The retail media landscape has recently grown increasingly more complex. Brand budget owners once had to only consider a handful of outlets for their retail media budgets, but today have a myriad of choices.
While Amazon has dominated the retail media industry for years, making up 89% of retail media spend in the United States, other retailers have begun to take note and implement change. For example, last year, Walmart highlighted huge revenue gains and more advertisers for their ads business; growth that is carrying into 2022. Instacart recently launched Instacart Platform, a suite of tools for retailers to quickly and easily deliver omnichannel shopping experiences. According to Forrester, 25% of retailers received more than $100 million in revenue from media networks last year.
Overall, retail media advertising is estimated to jump by 31.4% in 2022. With growth from brick and mortar giants like Walmart, and the Instacart Platform making retail media more accessible for small to medium brands, there are more retail networks and media platforms than ever to consider. And it’s not just big networks like Amazon, Walmart or Target, but smaller, specialized retailers like Family Dollar, CVS and more. What used to be optional and widely used for testing and learning, these outlets - big and small - are now critical to brands achieving their 2022 goals.
Regardless of new and emerging platforms, the basic rules still apply: brands that are strategic with their budget will succeed. Strategy can no longer consist of allocating budget to several key platforms, ensuring coverage, and then assessing performance. At minimum, strategy should encompass a wide range of networks, thoughtfully planned out well in advance.
Additionally, each platform should have their own unique assigned budget, attainable KPIs and scenario plans against the brand’s hypothesis. The criteria that defines success on Amazon or Walmart will be vastly different than success on Wayfair.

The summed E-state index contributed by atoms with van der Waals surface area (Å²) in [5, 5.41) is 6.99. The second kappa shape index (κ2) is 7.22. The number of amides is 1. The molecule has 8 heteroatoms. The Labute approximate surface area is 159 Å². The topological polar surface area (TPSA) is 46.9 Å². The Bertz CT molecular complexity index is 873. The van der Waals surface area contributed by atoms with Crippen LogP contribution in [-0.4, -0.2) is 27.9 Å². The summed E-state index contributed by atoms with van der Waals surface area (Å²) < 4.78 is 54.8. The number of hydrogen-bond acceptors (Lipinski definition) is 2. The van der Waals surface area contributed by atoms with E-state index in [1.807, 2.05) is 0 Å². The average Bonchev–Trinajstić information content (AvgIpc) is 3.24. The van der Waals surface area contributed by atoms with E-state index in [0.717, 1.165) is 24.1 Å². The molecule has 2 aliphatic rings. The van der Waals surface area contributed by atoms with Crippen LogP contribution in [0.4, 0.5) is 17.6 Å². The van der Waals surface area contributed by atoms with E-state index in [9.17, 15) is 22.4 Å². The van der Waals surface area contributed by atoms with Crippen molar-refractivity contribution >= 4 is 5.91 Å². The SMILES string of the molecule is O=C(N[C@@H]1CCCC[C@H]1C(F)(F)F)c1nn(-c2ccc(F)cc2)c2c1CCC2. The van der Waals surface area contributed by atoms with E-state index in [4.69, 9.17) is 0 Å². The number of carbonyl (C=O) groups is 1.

Overall Amazon ad spend continues to grow every year, impacting a brand’s market share, and in turn, should impact and influence strategy. Market share decreases also change the ability for a brand to get in front of shoppers who have seen an off-Amazon ad and then convert on site. As additional brands turn to Amazon and the ad space becomes crowded, more success may be found on retailers like Walmart, Target, Instacart and even smaller, niche networks.
For example, if Amazon had 85% of a brand’s retail media budget in 2021, but it’s reducing to 80% in 2022 to increase the Walmart, Target or Instacart budget, brands should know what the impact will be to their bottom line.
Additionally, when executing on a varied retail media strategy, consistency is key. It’s critical to ensure brand messaging is consistent across networks. Content should feel, look, and sound like the same brand at every touchpoint.
A key consideration for any strategy should include the approach to, and impact of, personalization across all networks. Brands that lean into personalization and take the time to truly understand their customer's overall preferences, per platform, will be ahead of the curve.